That seems like a good proverb as balloting continues to heat up a little over a month before the 76th All-Star Game, which descends on Comerica Park in Detroit on Tuesday, July 12.
There's a bit of a conundrum brewing in the National League, where perennial powerhouse Albert Pujols of the St. Louis Cardinals has received more votes than any other player in the entire NL. Pujols, who's off to his usual stellar start with a .330 batting average, 14 home runs and 47 RBIs through Thursday, had 570,004 votes according to the most recent vote totals released Wednesday by Major League Baseball.
And while Pujols is deserving of his now-annual All-Star nod, it's pretty tough to say he's the best first baseman in his league this year.
That's because Derrek Lee of the Chicago Cubs has simply been the best offensive player in baseball.
Lee, the Chicago Cubs first baseman, finished Thursday's games with a solid chance at Triple Crown immortality.
He's leading the Majors with a .378 batting average, he's leading the NL with 17 homers, and he's second in the NL with 53 RBIs.
But somehow, he's got less than half of Pujols' All-Star votes as of Wednesday's tally.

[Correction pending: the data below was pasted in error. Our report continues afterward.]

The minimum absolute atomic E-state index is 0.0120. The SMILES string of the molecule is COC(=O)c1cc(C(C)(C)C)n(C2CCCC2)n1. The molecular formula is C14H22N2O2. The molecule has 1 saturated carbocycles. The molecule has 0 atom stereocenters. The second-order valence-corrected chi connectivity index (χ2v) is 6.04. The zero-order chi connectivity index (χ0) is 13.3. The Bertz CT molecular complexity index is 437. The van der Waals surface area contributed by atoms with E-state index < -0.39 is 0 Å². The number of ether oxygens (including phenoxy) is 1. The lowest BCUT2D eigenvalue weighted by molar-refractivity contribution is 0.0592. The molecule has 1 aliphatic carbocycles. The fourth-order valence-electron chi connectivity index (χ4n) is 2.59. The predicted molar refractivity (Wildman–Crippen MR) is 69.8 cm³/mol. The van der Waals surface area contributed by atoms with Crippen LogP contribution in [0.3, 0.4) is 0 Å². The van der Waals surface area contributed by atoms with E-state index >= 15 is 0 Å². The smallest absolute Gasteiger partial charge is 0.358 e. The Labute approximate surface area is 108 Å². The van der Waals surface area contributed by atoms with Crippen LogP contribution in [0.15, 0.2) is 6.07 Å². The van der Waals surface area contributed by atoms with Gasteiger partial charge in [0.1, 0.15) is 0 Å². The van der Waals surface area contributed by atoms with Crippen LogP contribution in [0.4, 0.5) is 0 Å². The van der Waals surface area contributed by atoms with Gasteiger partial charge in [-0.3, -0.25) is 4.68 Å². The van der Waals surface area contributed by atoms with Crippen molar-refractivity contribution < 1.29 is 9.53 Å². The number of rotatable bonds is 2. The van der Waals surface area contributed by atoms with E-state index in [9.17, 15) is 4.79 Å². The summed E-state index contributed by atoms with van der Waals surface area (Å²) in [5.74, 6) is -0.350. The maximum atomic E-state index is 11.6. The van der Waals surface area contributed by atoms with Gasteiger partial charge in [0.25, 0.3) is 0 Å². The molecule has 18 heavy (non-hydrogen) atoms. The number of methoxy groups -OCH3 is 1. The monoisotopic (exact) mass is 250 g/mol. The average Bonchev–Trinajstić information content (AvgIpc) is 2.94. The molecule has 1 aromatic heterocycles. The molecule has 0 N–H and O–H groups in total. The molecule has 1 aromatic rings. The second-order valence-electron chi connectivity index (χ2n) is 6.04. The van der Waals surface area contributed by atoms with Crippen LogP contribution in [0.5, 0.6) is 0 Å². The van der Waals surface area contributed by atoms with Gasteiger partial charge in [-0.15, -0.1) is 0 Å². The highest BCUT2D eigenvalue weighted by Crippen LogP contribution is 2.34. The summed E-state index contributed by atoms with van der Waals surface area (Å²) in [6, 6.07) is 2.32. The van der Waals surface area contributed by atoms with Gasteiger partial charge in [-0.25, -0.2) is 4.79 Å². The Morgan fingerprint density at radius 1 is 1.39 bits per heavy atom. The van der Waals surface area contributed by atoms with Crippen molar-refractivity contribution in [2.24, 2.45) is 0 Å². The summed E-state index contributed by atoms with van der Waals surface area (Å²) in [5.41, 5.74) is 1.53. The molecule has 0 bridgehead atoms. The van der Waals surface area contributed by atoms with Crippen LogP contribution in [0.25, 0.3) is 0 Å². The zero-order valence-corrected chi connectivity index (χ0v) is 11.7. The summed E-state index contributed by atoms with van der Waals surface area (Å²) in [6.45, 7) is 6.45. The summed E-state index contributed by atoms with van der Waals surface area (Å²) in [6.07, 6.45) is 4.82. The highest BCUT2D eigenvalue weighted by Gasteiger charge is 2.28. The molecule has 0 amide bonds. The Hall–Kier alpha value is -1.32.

Don't pity D. Lee, though. Nick Johnson of the Washington Nationals is having an incredible year -- he's second in the NL in batting with a .341 average and has eight homers and 38 RBIs plus a .454 on-base percentage -- and hasn't even cracked the top five.
Other NL first baseman with a shot are Florida's Carlos Delgado (.322, 12 homers, 42 RBIs) and Sean Casey of the Cincinnati Reds (.322, three homers, 28 RBIs).
In the AL, it might not be so confusing.
Tino Martinez's ridiculously hot May has the Yankees veteran leading the voting with 347,501 tallies, but Kevin Millar of the Red Sox has a hot bat of late and is on Martinez's heels in second place with 248,921 votes as of Wednesday.
But as far as pure stats go, no first baseman in the AL is close to Texas slugger Mark Teixeira right now, and Teixeira is fourth in the voting.
"Tex" entered Friday's play with a .304 batting average, 16 homers, 48 RBIs and a .579 slugging percentage. Given the fact that he's been a second-half player in his first two seasons in the big leagues, these early numbers might lay the foundation to one historic season.
Other AL first basemen of note at this stage in the season are Mike Sweeney of the Kansas City Royals (.298, nine homers, 37 RBIs), Paul Konerko of the Chicago White Sox (15 homers, 40 RBIs) and Seattle's Richie Sexson (13 homers, 47 RBIs).
Doug Miller is a reporter for MLB.com. This story was not subject to the approval of Major League Baseball or its clubs.